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Lessons In English | by Chestine Gowdy, Lora M. Dexheimer



Every attempt of a child to express himself is a com-po-si-tion, - a putting together of ideas; and every classroom exercise that calls for self-expression, whatever its special purpose, is incidentally a language lesson. But the teacher can hardly stop in the midst of an arithmetic or a geography lesson to establish principles of speech and then fix them by the necessary drill. It is by special work that we must prepare the way for the incidental language work of the day and supplement it by extended drill; and it is for use in this special language work that these Lessons in English were written.

TitleLessons In English
AuthorChestine Gowdy, Lora M. Dexheimer
PublisherAllyn And Bacon
Year1915
Copyright1915, Chestine Gowdy, Lora M. Dexheimer
AmazonLessons in English

Book III: Grammar and Composition

-Preface
Every attempt of a child to express himself is a com-po-si-tion, - a putting together of ideas; and every classroom exercise that calls for self-expression, whatever its special purpose, is incidental...
-Part One. Chapter I. Section I. Picture
1. The First White Settlers Of New England What was the early home of the first white people who settled in New England? What name was given to them in Old England? To what country did they go b...
-Section II Poem
1. Reading Lesson At Sea A wet sheet and a flowing sea, A wind that follows fast And fills the white and rustling sail And bends the gallant mast; And bends the gallant mast, my boys, . Wh...
-Section III. Divided Quotations
1. Finding Rules Read these sentences: 1. Now, my dear, said her mother, don't stop by the way. 2. Pick that up, said Harry's father. You know it brings good luck to pick up a horsesho...
-Section IV. Story. 1
1. Reading Lesson Gulliver Is Shipwrecked My father had a small estate in Nottinghamshire. He sent me to college at fourteen years old, where I resided three years. I then studied with an emi...
-Section V. Use Of Is, Was, Are, Were
1. Finding Rules 1. Here is John's hat. What does this sentence tell, or state, something about ? How many hats ? What does it tell about John's hat ? 2. Mary's hands are cold. What does t...
-Section VI. Poem. 1
1. Reading Lesson The Curate And The Mulberry Tree Did you hear of the curate who mounted his mare And merrily trotted along to the fair? Of creature more tractable none ever heard; In ...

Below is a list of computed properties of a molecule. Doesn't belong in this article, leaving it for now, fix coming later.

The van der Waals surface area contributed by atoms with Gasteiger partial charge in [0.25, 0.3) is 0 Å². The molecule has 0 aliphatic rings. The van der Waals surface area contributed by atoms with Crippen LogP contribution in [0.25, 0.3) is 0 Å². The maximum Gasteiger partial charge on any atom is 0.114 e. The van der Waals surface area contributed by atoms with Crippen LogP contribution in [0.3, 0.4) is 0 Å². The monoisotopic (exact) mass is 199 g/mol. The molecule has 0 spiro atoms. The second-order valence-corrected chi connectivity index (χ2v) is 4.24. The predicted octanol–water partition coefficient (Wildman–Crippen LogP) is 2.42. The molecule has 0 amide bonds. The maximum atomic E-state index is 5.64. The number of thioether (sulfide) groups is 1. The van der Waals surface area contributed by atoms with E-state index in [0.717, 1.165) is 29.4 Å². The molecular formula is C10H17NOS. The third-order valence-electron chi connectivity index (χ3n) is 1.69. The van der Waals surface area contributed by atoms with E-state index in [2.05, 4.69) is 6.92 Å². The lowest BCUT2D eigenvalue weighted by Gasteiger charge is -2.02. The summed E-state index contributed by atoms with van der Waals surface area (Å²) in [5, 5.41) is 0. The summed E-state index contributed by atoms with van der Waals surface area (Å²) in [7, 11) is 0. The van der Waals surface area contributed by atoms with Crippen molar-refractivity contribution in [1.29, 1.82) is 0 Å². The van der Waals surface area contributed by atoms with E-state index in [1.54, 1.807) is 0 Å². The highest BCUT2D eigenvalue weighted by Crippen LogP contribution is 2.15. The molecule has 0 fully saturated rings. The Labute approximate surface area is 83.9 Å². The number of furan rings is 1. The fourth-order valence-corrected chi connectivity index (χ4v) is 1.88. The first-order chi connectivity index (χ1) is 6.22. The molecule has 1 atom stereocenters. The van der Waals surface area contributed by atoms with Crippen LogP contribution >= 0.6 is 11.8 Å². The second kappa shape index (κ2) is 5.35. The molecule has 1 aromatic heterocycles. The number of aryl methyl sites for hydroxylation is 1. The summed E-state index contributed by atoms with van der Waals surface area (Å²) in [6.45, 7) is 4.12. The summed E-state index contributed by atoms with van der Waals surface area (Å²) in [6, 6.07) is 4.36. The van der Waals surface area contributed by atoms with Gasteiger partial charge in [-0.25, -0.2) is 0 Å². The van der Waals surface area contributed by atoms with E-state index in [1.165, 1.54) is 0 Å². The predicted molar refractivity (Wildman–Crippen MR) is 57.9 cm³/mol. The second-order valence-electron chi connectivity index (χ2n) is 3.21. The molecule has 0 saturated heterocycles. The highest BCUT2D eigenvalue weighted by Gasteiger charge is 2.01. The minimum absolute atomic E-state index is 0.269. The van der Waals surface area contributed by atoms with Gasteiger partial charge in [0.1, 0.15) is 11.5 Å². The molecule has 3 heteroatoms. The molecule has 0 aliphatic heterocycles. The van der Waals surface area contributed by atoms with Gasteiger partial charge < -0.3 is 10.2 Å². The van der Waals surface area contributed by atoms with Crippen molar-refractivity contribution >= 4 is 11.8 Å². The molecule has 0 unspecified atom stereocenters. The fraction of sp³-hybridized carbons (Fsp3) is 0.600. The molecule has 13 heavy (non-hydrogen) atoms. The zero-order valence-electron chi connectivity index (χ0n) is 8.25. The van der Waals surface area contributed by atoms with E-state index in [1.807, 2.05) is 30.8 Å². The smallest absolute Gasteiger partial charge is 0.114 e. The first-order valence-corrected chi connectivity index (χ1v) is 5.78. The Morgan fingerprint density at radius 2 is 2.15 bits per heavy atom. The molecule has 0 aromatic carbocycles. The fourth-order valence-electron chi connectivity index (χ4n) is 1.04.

-Section VII. Composition: The Grasshopper
1. Observation And Study Make a list of the facts you know about grasshoppers. Copy these questions. See how many of them you can find answers for by next Monday. Where do grasshoppers live? ...
-Chapter II. Section I. Poem
1. Preparation Tubal Cain lived in the days before the flood. He was an instructor of every artificer in brass and iron. That means that he was the first man to work in metals as a smith does. Y...
-Section II. Keeping A Diary
1. Study A diary is a record of one's own thoughts and doings. Writing a diary is like talking to a pleasant companion to whom we can say whatever we wish, and be sure of a good listener. Someti...
-Section III. Contractions
1. Study On page 15 you learned how to use certain words correctly. Look to see what they were: You have also learned what contractions are. For what words is each of these contractions used? ...
-Section IV. Story. 2
1. Reading Lesson Gulliver Is Searched The Emperor of Lilliput desired that I would not take it ill if he gave orders to certain proper officers to search me. These gentlemen made an exact inven...
-Section V. Poem
1. Preparation Have you ever seen a fountain? Have you seen pictures of large and beautiful ones? What makes the water flow? How does it look with light shining through it? What becomes of the wate...
-Section VI. Composition: How Trees Prepare For Winter
1. Preparation Make a list of the names of trees which you know when you see them. Try to get twigs from some of them to bring to class. Find answers to these questions: How much has the twig...
-Section VII. Use Of Comma In A Series
1. Study 1. A cold, wintry storm overtook us. What two words describe the storm? How are they separated? 2. Gulliver gave up his knife, razor, purse, and snuff-box. What words name the thi...
-Section VIII. Proverbs
1. Study 1. A stitch in time saves nine. 2. Where there's a will there's a way. 3. Haste makes waste. 4. Little strokes fell great oaks. What does each of these old sayings mean? Think ...
-Chapter III. Section I. Story
1. Reading Lesson The Battle I communicated to his majesty a project I had formed of seizing the enemy's whole fleet, which lay at anchor in the harbor. I consulted the most experienced seamen u...
-Section II. Use Of Comma In Address
1. Development Read these sentences: 1. Mother, may I go with you? 2. Where is your cap, John? 3. Come, girls, let us go to the playground. Read the first sentence without the word moth...